Word order in German sentence – basic

1. In a declarative sentence the Verb which corresponds with the Subject is always placed at the 2. position in the sentence. Imagine like it has been “nailed” to that position.

Examples: sie lacht gern.

2. Subject in a declarative sentence can be placed either on the 1. position or on the 3. position (in both cases just beside the verb!) in a sentence. It can never move any further than that.

Examples: er kommt am Montag / am Montag kommt er.

3.  ABER; DENN; UND;  (NICHT…,) SONDERN; ODER; (the so called “ADUSO”-words) do not change the word order in the subsequent sentence (they are, so to say, not a part of any sentence, they stay outside of it/them).

Example: Er möchte mich besuchen aber ich bin nicht zu Hause. / Ich spiele Fußball und er spielt Klavier.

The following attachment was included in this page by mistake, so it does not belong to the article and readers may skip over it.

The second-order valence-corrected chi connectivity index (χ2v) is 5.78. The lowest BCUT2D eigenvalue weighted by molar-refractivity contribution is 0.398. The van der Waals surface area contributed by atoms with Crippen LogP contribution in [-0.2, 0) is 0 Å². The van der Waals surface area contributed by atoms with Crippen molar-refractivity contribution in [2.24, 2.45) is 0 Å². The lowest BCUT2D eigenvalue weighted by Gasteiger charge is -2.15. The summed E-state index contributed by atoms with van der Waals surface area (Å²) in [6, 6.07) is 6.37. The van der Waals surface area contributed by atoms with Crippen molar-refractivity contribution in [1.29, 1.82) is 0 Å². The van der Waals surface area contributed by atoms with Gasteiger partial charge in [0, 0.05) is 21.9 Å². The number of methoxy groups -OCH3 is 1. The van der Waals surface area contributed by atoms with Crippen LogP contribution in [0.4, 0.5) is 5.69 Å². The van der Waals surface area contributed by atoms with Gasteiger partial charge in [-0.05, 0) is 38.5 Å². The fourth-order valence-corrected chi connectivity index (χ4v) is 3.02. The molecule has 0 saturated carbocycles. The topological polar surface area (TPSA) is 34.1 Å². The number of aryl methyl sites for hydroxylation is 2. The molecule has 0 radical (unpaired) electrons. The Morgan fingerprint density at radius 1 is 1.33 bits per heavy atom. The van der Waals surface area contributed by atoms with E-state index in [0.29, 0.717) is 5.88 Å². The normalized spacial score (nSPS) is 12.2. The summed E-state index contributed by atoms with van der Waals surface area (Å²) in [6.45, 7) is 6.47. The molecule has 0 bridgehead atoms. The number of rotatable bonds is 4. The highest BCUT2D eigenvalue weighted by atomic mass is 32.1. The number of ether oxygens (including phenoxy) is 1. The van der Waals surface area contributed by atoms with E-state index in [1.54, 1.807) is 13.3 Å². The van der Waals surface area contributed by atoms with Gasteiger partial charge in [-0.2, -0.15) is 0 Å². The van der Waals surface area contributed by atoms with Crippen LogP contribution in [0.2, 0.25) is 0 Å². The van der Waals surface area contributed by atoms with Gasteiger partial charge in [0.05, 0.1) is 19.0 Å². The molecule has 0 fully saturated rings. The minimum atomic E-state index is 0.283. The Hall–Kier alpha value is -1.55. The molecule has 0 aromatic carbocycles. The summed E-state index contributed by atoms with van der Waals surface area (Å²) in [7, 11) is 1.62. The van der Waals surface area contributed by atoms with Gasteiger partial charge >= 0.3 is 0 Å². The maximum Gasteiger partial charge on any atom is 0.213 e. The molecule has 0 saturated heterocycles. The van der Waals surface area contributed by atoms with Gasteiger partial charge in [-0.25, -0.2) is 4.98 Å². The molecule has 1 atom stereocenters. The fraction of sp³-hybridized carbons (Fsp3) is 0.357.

5. Any other word (or word-group) other than ADUSO-words that finds itself on the 1. place in the sentence will change the word order in the subsequent sentence i.e. will take the 1. place in the sentence instead of the subject which means that the verb will come right after it.

Examples: Normalerweise stehe ich früh auf. / Bald kommt der Zug.

6. In the so called ja/nein-questions (the answer will begin with “ja” oder “nein”), the Verb which corresponds with the Subject is on the 1. position, while the Subject follows it.

Example: Lachst du gern?

7. In case that the interrogative sentence starts with a so called W-word (wer/was/woher/wo/wohin/wie etc.), the Verb which corresponds with the Subject is “nailed” to the 2. position while the Subject is “nailed” to the 3. position.

Example: Warum lachst du?

Advanced learners can find more complicated rules about the word order in German sentence here. If you want to find out where to place NICHT in a a German sentence click here.

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